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India's ruling party loses key state election amid protests

Modi has defended the new citizenship law and accused the opposition of pushing the country into a 'fear psychosis'

AP , Tuesday 24 Dec 2019
Students shout slogans against government during a protest against a new citizenship law in New Delh
Students shout slogans against government during a protest against a new citizenship law in New Delhi, India, Tuesday, Dec. 24, 2019. (AP)
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Indian Prime Minister Narendra Modi's Hindu nationalist party has lost a key state legislature election, a setback for the party as it faces massive anti-government protests against a contentious new citizenship law.

According to results announced by India's Election Commission late Monday, Modi's Bharatiya Janata Party, or BJP, yielded power to an alliance forged among the opposition Congress party and powerful regional groups in eastern Jharkhand state, where the voting took place this month.

The election was held amid protests calling for the revocation of the citizenship law, which critics say is the latest effort by Modi's government to marginalize India's 200 million Muslims. Opposition and civil rights groups plan to hold more protests against the law later Tuesday.

BJP leaders said Tuesday that the new citizenship law was not an issue in the Jharkhand election, but Congress party leader R.P.N. Singh said the results were a snub to Modi's party, which won only 25 of 81 state legislature seats. The Congress party and its allies won 47 seats, ending the BJP's five-year rule in the state.

Since December 2018, the BJP has lost power in five states: Madhya Pradesh, Rajasthan, Chhattisgarh, Maharashtra and Jharkhand. But Modi won a major victory for his party in May national elections. The BJP came to power in 2014, defeating the Congress party.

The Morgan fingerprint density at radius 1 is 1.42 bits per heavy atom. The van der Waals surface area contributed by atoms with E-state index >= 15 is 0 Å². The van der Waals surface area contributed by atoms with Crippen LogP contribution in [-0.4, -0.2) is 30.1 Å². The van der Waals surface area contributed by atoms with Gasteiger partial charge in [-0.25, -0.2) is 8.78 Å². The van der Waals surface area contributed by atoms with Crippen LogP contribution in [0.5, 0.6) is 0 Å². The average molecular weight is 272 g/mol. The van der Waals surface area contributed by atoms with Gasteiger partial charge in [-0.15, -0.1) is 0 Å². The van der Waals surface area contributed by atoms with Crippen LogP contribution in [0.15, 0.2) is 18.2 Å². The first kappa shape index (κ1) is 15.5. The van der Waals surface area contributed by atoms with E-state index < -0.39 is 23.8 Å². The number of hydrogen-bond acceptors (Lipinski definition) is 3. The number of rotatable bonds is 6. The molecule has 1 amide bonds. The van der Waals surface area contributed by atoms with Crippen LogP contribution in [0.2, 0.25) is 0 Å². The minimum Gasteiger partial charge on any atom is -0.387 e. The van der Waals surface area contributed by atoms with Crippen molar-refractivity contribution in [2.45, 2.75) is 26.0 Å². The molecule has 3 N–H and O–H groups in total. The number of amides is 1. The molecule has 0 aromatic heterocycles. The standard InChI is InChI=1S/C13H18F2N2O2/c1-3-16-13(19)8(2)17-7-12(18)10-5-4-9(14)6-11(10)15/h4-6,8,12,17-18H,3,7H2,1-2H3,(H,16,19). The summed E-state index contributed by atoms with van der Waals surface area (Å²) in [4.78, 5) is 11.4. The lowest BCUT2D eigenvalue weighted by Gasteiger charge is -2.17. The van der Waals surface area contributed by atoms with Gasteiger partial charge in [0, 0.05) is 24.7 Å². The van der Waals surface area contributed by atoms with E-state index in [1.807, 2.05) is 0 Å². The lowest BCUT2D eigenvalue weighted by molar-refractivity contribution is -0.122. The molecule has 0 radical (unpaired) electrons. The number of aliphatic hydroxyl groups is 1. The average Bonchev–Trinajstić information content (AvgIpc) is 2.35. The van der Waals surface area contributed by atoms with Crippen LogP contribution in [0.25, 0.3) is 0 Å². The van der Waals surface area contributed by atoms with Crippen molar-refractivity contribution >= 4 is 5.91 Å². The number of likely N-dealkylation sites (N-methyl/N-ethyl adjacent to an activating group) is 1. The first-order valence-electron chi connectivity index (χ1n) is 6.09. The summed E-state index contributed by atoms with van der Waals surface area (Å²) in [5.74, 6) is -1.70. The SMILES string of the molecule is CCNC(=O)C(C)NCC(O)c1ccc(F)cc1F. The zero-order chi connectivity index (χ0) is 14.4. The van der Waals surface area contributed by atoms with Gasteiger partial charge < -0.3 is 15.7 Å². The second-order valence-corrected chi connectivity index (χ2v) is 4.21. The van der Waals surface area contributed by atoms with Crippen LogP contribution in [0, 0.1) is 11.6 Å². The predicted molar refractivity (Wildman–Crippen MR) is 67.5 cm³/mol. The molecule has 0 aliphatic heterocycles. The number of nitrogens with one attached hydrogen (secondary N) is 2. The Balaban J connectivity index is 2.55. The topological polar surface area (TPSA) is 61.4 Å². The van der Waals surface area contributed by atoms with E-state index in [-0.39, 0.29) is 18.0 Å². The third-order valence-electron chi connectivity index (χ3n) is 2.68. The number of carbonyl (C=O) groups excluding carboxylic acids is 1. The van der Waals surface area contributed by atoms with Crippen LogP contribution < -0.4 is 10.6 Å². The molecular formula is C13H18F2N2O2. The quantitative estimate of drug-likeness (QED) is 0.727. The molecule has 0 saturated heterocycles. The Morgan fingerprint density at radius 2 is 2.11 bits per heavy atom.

Modi has defended the new citizenship law and accused the opposition of pushing the country into a ``fear psychosis.''

The law allows Hindus, Christians and other religious minorities who are in India illegally to become citizens if they can show they were persecuted because of their religion in Muslim-majority Bangladesh, Pakistan and Afghanistan. It does not apply to Muslims.

Tens of thousands of protesters have taken to India's streets to call for the revocation of the law.

Twenty-three people have been killed nationwide since the citizenship law was passed in Parliament earlier this month in protests that represent the first major roadblock for Modi's Hindu nationalist agenda since his party's landslide reelection earlier this year.

Most of the deaths have occurred in the northern state of Uttar Pradesh, where 20% of the state's 200 million people are Muslim. The state government is controlled by Modi's governing Bharatiya Janata Party.

On Monday, nearly 2,000 people joined a silent protest by the Congress party at Raj Ghat, a memorial in New Delhi dedicated to India's independence leader Mahatma Gandhi, with the party demanding ``protection for the constitution and the rights of people enshrined in it.``

Authorities across India have taken a hard-line approach to quell the protests. They've evoked a British colonial-era law banning public gatherings, and internet access has been blocked at times in some states. The Ministry of Information and Broadcasting has asked broadcasters across the country to refrain from using content that could inflame further violence.

The communication shutdown has mostly affected New Delhi, the eastern state of West Bengal, the northern city of Aligarh and the entire northeastern state of Assam

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